BOM’s assistant director of Climate Information Services, Neil Plummer, said 2016 was wetter than average overall, and the fourth-warmest on record for Australia.
He said it was an eventful year with significant climate drivers affecting the country’s weather and farming operations.
“The year started off very warm and dry, with bushfires in Victoria, Tasmania and Western Australia, and a nation-wide heatwave from late February to mid-March. We had our warmest autumn on record partly due to a very strong 2015–16 El Niño,” Plummer said.
“In May the El Niño broke down and the dry start was followed by record wet from May to September as a negative Indian Ocean Dipole developed, with ocean waters warming to the northwest of Australia.
“Widespread, drought-breaking rains led to flooding in multiple states. Even northern Australia saw widespread rainfall, during what is usually the dry season, greening regions that had been in drought for several years,” he said.
For Australia as a whole, annual rainfall was 17 per cent above average.
Notable events during the wet period included an East Coast Low in June, causing flooding down the east coast of Australia to Tasmania, and damaging coastal erosion in New South Wales.
There were also significant storm and wind events which affected the southeast.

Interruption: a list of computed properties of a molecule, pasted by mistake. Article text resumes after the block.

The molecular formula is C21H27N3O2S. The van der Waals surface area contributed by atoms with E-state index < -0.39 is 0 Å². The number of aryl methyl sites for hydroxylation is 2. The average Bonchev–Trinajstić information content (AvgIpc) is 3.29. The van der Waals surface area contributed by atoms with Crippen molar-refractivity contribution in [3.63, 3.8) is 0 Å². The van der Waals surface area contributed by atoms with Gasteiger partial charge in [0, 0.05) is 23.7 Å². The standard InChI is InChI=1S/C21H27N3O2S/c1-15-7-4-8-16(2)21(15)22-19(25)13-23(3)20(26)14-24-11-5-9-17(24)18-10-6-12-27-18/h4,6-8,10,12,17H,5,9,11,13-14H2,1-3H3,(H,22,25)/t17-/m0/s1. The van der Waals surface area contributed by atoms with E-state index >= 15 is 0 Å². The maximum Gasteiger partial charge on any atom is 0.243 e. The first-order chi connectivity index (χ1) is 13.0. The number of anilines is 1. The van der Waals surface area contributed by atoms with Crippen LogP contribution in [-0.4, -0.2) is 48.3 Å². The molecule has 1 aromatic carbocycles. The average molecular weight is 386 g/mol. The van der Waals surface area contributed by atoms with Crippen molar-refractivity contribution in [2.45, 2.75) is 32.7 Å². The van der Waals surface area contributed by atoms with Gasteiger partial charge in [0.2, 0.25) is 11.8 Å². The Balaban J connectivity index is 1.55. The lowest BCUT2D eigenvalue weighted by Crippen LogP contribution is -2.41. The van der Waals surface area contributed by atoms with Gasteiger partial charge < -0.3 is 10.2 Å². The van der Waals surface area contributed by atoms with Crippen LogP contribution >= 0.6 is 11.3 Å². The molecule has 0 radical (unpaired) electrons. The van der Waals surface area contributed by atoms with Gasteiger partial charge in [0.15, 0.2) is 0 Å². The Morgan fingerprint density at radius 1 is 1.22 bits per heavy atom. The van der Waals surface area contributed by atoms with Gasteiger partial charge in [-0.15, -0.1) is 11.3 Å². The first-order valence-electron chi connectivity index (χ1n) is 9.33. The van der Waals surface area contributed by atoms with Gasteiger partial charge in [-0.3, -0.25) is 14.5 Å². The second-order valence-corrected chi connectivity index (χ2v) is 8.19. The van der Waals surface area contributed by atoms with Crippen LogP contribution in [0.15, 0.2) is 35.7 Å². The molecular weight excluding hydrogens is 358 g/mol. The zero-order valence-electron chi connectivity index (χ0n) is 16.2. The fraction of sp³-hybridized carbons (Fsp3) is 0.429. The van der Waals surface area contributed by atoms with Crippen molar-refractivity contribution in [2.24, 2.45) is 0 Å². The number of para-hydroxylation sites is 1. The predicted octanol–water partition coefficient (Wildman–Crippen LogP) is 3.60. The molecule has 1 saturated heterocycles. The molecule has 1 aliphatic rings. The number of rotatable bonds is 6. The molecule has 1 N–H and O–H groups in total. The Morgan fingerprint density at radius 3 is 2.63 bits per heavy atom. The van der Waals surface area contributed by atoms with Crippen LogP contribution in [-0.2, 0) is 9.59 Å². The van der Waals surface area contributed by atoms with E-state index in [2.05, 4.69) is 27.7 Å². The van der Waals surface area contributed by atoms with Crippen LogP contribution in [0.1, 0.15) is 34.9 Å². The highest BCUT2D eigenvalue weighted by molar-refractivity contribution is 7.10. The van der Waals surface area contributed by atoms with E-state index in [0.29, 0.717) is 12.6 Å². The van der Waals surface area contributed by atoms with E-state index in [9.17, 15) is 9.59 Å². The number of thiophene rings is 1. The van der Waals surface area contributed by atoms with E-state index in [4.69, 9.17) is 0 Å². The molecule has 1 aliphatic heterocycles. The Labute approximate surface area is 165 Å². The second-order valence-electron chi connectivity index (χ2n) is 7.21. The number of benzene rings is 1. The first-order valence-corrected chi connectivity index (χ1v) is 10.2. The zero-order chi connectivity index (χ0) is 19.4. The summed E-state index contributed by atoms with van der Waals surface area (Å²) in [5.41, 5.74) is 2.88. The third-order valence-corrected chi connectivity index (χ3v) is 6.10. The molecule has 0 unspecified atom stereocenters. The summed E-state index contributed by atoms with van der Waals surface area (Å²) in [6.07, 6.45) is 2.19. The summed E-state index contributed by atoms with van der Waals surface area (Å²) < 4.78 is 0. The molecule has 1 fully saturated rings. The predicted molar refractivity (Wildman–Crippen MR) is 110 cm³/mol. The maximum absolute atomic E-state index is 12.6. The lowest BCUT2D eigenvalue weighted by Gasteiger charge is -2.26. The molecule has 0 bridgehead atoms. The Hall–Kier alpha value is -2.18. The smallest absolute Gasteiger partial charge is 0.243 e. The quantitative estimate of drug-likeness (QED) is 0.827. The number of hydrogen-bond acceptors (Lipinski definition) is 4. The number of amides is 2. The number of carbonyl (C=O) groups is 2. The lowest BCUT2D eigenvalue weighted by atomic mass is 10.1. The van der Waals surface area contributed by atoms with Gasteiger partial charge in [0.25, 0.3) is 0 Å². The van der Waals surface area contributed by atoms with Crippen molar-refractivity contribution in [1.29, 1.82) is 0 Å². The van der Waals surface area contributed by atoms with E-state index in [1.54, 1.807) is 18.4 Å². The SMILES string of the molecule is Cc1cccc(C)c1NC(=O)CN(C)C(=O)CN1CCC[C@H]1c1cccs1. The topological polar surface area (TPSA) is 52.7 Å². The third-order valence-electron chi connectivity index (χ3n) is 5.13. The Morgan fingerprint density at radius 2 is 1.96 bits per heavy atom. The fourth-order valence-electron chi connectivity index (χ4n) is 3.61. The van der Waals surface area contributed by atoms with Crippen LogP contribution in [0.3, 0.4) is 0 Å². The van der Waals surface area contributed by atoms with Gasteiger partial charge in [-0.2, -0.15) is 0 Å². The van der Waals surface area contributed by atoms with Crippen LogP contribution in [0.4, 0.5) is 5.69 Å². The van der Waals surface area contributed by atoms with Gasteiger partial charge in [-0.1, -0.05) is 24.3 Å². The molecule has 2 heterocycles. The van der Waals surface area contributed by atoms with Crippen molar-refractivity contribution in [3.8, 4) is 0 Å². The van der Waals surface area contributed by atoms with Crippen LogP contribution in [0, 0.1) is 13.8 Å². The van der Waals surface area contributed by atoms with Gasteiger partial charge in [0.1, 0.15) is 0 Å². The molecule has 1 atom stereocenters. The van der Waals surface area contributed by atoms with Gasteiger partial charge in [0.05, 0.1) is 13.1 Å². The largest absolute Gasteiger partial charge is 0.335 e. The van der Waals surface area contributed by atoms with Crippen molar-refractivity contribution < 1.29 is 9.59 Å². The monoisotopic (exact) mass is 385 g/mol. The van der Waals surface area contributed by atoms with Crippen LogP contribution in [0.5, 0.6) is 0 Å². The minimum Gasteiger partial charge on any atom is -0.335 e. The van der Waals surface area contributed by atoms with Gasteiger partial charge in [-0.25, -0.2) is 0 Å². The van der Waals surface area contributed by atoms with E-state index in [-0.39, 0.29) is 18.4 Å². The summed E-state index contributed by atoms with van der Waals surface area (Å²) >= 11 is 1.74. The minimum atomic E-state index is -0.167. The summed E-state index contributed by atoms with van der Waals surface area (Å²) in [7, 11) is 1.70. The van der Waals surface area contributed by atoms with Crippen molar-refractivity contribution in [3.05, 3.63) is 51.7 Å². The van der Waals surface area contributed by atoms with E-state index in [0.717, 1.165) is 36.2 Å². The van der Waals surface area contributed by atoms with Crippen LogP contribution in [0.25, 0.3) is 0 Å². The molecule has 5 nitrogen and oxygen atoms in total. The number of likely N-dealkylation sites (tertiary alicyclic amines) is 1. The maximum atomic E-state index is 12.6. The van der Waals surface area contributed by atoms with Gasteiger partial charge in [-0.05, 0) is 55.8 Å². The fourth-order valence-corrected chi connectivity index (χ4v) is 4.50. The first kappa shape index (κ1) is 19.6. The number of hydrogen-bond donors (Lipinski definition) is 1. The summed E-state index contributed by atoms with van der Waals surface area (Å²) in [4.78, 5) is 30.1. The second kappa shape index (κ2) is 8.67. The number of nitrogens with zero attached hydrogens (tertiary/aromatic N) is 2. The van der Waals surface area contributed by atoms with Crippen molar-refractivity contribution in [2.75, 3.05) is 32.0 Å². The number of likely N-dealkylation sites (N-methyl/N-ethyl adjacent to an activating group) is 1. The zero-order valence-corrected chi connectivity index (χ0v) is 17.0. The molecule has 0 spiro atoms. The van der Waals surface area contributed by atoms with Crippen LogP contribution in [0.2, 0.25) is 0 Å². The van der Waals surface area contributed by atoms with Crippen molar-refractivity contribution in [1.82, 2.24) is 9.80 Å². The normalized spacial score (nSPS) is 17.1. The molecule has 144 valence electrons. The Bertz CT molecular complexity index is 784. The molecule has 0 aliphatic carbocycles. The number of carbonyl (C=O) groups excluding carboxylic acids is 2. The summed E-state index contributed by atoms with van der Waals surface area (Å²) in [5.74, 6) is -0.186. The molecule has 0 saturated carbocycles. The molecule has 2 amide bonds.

In the Murray–Darling Basin, already wet soils and full rivers meant rain caused flooding in many areas throughout September and October.
Australia was warmer than average in 2016, with a national mean temperature 0.87 °C above average, and it was the fourth-warmest year on record.
The World Meteorological Organization figures have announced that 2016 is very likely to have been the warmest year on record for global mean temperatures.
Sea surface temperatures around Australia were the warmest on record in 2016, and were 0.77°C above average.
Last month BOM released its monthly and seasonal climate outlooks for January to March 2017.
The outlook indicated that below-average rainfall was likely in parts of eastern Australia and above average rainfall was likely in northwest and central Western Australia.
Warmer days and nights are likely across eastern and northern Australia; cooler than average more likely in Tasmania and southwest Western Australia.
Climate influences include warmer ocean waters surrounding northern Australia, and a northward shift in the usual position of the westerly winds to Australia's south—known as the Southern Annular Mode.